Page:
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No time to waste ...

By Peter McMahon - posted Monday, 3 December 2007

Global warming is a fact, no one disputes that these days. The question now is just how serious is it? The answer from Mark Lynas’s book Six degrees: Our Future on a Hotter Planet (Fourth Estate, 2007) is that it could not be more serious. Furthermore, it is all happening much faster than most people think.

Lynas is a science writer in the UK who trawled through numerous scientific papers that rarely get popular attention to get a sense of how various rises in temperature would affect life on earth. He found there was a growing body of research from the past (paleoclimatology) which made current trends even more worrying and that overall science has underestimated the severity of the problem. Certainly the ICCP reports do not adequately indicate the real level of overall threat.

Six degrees is the outside ICCP temperature forecast and seemingly a long way off, but according to Lynas, as bad as a 6C rise would be, it would just be the start of much worse. Indeed, the most shocking conclusion of the book is the growing realisation that if we cannot keep temperature rises to below 2C, it is probably all over for human civilisation.


The basic problem is that each rise in temperature will likely unleash new bio-chemical processes that radically increase greenhouse gases. At 3C carbon cycle feedback means that hotter soils and rotting vegetation give off more carbon dioxide. At 4C the vast area of Siberian permafrost gives off greatly increased amounts of methane as it melts. At 5C the oceans give up hydratic methane, causing a massive irreversible shift in global climate.

These are all probabilities, not certainties, but the science has become more reliable and more worrisome as it improves.

So basically, the reasoning goes like this:

Currently, atmospheric carbon dioxide levels are about 380 ppm (parts per million). Once they hit about 400 ppm, average global temperature will rise 2C. To keep rises at this level global emissions must peak by 2015 and then start to decline to 90 per cent by 2050.

If carbon dioxide levels reach 450 ppm and peak at 2030, causing a temperature rise of 3, positive feedback factors start to kick in. This means that natural systems which had previously not played a role in climate suddenly do, and that change is dramatic. At 3C methane trapped in Siberian tundra is released.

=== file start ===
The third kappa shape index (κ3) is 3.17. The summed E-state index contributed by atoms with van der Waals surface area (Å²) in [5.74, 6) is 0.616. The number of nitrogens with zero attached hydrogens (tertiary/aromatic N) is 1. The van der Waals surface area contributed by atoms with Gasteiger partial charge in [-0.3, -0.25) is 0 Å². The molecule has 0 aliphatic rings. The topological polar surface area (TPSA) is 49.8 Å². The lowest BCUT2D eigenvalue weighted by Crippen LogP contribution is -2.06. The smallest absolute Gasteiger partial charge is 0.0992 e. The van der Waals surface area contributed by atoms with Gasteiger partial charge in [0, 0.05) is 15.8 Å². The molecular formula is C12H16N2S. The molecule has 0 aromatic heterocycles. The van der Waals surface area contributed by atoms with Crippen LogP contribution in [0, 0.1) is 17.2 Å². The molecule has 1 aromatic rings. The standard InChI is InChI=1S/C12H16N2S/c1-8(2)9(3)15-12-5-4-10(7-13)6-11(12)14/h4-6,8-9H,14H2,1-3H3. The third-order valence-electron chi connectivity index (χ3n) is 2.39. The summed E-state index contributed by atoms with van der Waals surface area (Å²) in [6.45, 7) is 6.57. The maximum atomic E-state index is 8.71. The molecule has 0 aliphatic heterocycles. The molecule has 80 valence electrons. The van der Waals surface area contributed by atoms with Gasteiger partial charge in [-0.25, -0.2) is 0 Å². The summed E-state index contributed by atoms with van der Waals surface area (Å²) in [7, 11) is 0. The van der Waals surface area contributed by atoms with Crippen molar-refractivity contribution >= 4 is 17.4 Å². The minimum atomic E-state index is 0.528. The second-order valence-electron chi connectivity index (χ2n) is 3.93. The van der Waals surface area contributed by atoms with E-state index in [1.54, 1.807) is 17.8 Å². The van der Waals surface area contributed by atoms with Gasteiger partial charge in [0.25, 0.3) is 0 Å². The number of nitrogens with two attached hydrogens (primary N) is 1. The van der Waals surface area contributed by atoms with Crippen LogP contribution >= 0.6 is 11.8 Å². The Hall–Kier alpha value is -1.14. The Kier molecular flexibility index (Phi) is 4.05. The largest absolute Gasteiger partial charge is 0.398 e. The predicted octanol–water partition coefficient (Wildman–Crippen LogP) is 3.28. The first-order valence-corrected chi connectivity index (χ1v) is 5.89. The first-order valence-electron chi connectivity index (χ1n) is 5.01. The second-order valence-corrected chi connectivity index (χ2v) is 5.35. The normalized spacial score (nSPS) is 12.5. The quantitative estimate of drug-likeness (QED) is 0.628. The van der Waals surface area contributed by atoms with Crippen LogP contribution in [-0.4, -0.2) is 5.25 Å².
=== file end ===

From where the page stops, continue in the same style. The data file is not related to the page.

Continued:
And here’s the rub: once we cross over 3C and this threshold is reached, an unstoppable process of climate change sets in. It seems we cannot stabilise temperature rises at 3C due to ongoing feedback.


At 4C, with global emissions peaking in 2050 and carbon dioxide at 550 ppm, methane hydrate locked in the oceans is released.

At 5C, with carbon dioxide levels reaching 650 ppm, most mega-fauna (like humans) on earth will be unable to exist.

So we either keep temperature rises to less than 2C or it is goodnight nurse for civilisation, maybe even humanity. In other words, we have to sort out this mess and get on top of emissions within the next eight years or so. We have to lower emissions so that by 2050 they have fallen by 90 per cent globally, or about 400 ppm.

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About the Author

Dr Peter McMahon has worked in a number of jobs including in politics at local, state and federal level. He has also taught Australian studies, politics and political economy at university level, and until recently he taught sustainable development at Murdoch University. He has been published in various newspapers, journals and magazines in Australia and has written a short history of economic development and sustainability in Western Australia. His book Global Control: Information Technology and Globalisation was published in the UK in 2002. He is now an independent researcher and writer on issues related to global change.

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